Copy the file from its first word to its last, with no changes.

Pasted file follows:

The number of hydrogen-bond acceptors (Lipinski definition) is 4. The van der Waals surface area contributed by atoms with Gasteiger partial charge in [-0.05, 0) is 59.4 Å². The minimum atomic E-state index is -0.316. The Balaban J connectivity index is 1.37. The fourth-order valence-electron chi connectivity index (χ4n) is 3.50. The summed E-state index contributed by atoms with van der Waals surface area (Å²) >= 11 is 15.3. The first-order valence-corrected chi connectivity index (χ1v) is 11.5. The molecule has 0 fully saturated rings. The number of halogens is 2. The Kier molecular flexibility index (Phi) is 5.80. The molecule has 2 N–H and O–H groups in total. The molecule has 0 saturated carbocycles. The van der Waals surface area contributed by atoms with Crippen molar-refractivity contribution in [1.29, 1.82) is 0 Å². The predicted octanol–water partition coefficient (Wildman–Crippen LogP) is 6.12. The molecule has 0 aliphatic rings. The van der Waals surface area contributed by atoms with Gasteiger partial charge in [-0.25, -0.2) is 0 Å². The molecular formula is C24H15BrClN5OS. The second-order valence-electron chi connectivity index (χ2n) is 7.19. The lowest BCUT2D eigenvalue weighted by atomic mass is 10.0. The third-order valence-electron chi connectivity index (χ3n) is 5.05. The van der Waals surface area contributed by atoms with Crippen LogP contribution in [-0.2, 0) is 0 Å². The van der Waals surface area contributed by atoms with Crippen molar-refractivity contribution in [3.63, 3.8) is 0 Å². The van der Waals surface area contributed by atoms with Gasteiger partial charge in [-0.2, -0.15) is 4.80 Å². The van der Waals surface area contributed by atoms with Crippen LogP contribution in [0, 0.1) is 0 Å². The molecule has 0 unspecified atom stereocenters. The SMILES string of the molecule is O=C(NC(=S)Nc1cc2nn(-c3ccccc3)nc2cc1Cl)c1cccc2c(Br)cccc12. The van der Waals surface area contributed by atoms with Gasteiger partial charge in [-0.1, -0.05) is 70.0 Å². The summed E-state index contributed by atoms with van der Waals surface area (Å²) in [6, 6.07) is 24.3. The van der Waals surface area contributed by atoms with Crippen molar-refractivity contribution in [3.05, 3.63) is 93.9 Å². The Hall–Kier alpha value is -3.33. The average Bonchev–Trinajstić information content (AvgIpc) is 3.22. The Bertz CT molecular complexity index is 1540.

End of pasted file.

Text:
The number of hydrogen-bond acceptors (Lipinski definition) is 4. The van der Waals surface area contributed by atoms with Gasteiger partial charge in [-0.05, 0) is 59.4 Å². The minimum atomic E-state index is -0.316. The Balaban J connectivity index is 1.37. The fourth-order valence-electron chi connectivity index (χ4n) is 3.50. The summed E-state index contributed by atoms with van der Waals surface area (Å²) >= 11 is 15.3. The first-order valence-corrected chi connectivity index (χ1v) is 11.5. The molecule has 0 fully saturated rings. The number of halogens is 2. The Kier molecular flexibility index (Phi) is 5.80. The molecule has 2 N–H and O–H groups in total. The molecule has 0 saturated carbocycles. The van der Waals surface area contributed by atoms with Crippen molar-refractivity contribution in [1.29, 1.82) is 0 Å². The predicted octanol–water partition coefficient (Wildman–Crippen LogP) is 6.12. The molecule has 0 aliphatic rings. The van der Waals surface area contributed by atoms with Gasteiger partial charge in [-0.25, -0.2) is 0 Å². The molecular formula is C24H15BrClN5OS. The second-order valence-electron chi connectivity index (χ2n) is 7.19. The lowest BCUT2D eigenvalue weighted by atomic mass is 10.0. The third-order valence-electron chi connectivity index (χ3n) is 5.05. The van der Waals surface area contributed by atoms with Crippen LogP contribution in [-0.2, 0) is 0 Å². The van der Waals surface area contributed by atoms with Crippen molar-refractivity contribution in [3.63, 3.8) is 0 Å². The van der Waals surface area contributed by atoms with Gasteiger partial charge in [-0.2, -0.15) is 4.80 Å². The van der Waals surface area contributed by atoms with Crippen LogP contribution in [0, 0.1) is 0 Å². The molecule has 0 unspecified atom stereocenters. The SMILES string of the molecule is O=C(NC(=S)Nc1cc2nn(-c3ccccc3)nc2cc1Cl)c1cccc2c(Br)cccc12. The van der Waals surface area contributed by atoms with Gasteiger partial charge in [-0.1, -0.05) is 70.0 Å². The summed E-state index contributed by atoms with van der Waals surface area (Å²) in [6, 6.07) is 24.3. The van der Waals surface area contributed by atoms with Crippen molar-refractivity contribution in [3.05, 3.63) is 93.9 Å². The Hall–Kier alpha value is -3.33. The average Bonchev–Trinajstić information content (AvgIpc) is 3.22. The Bertz CT molecular complexity index is 1540.